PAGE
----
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Cancer patients honored during Superhero 5K Red Cross blood drive: River Valley runners and supporters can give blood to honor local girls

Greater Ozarks-Arkansas

April 17, 2014
 

RUSSELLVILLE, Ark.  — During a race, runners must focus on moving toward the finish line, despite pain and obstacles they might meet. In the spirit of that challenge, the River Valley Superhero 5K is partnering with the American Red Cross to host a blood drive in honor of three local girls fighting to win their marathon battles with cancer.

The Superhero 5K race will help raise funds to offer financial assistance to the families of Breya Bunting, Korey Heath and Morgan Schwehm, who have all been diagnosed with cancer.

River Valley Superhero 5K blood drive:

May 17 from 7 a.m. to 1 p.m. at Russellville Junior High School, 2000 West Parkway Drive, in Russellville, Ark.

The Superhero 5K blood drive will help ensure blood products are available for these girls and other patients like them whenever and wherever needed.

Breya Bunting, 3, was diagnosed with high-risk acute lymphoblastic leukemia in July 2013. Her family constantly monitors her blood counts, due to a weakened immune system and ongoing aggressive chemotherapy treatments. Her care requires an average of three trips to Arkansas Children’s Hospital (ACH) a week, and Breya has needed more than a dozen blood and platelet transfusions since her diagnosis.

“You never know when your family might be on the side of needing blood,” Breya’s mother, LisaMcCutcheon, said. “Your donation can really help save a life.”

Korey Heath, 13, began experiencing severe headaches in July 2012. Initially, doctors diagnosed her with migraines. But treatment provided no relief, so her family sought a second opinion at ACH. Korey’s physicians discovered a brain tumor, diagnosed her with medulloblastoma and scheduled her for surgery.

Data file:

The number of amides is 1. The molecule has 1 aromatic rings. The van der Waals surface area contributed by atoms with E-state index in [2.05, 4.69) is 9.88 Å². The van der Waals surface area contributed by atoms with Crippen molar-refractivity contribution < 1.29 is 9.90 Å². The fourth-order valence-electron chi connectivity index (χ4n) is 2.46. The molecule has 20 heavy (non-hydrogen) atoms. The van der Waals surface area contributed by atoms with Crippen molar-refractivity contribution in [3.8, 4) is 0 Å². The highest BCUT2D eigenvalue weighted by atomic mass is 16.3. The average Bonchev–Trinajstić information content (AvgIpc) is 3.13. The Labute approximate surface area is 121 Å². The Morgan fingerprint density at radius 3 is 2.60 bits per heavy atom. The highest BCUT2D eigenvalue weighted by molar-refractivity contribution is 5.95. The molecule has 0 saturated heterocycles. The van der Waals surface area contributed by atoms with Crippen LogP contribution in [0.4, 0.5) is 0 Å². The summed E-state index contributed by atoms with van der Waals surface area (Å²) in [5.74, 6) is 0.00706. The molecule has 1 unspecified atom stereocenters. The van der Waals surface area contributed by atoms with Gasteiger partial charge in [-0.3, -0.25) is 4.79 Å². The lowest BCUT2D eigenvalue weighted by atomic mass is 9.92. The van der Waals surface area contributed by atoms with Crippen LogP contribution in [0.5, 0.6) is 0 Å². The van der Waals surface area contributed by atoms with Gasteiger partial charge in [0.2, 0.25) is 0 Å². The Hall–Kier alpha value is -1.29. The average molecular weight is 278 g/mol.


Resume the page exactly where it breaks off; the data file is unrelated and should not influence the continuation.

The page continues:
“It was like 100 kicks to the gut,” said Korey’s father, Mike Heath. “The diagnosis was completely out of the blue, and I don’t think we have completely recovered from the trauma of all of this, yet.”

The tumor was removed, but Korey endured chemotherapy and radiation treatments that wiped out her blood and platelet counts. Korey said she received 20 blood product transfusions. She’s now cancer-free, working to try and live her life as a typical teenager and is excited about the idea of a blood drive as part of the Superhero 5K.

“We all think it is great,” Mike Heath added. “She is so indebted to all that gave for her, and she would love to be able to help others.”

Morgan Schwehm turned 3 years old in April. She was diagnosed with stage IV neuroblastoma in August 2013 after suffering stomach pains and dramatic weight loss. Doctors detected a football-sized tumor in her abdomen. After surgery, Morgan has continued chemotherapy treatments, and received a stem cell transplant. She’s required dozens of blood products to help her in her fight.

“I never realized how important giving blood or platelets was,” said Morgan’s father, Jeremy Schwehm. “It wasn’t something I really thought about. Now, I know what it means to a family who needs it. All you have to do is take a walk through a children’s oncology ward to realize how important it is. Families like us rely on people who are willing to give, and we’re so thankful they are there.”

How to donate blood

Simply call 1-800-RED CROSS (1-800-733-2767) or visit redcrossblood.org to make an appointment or for more information. All blood types are needed to ensure a reliable supply for patients. A blood donor card or driver’s license or two other forms of identification are required at check-in. Individuals who are 17 years of age (16 with parental consent in Arkansas), weigh at least 110 pounds and are in generally good health may be eligible to donate blood. High school students and other donors 18 years of age and younger also have to meet certain height and weight requirements.

About the American Red Cross

The American Red Cross shelters, feeds and provides emotional support to victims of disasters; supplies about 40 percent of the nation’s blood; teaches skills that save lives; provides international humanitarian aid; and supports military members and their families. The Red Cross is a not-for-profit organization that depends on volunteers and the generosity of the American public to perform its mission. For more information, please visit redcross.org or visit us on Twitter at @RedCross.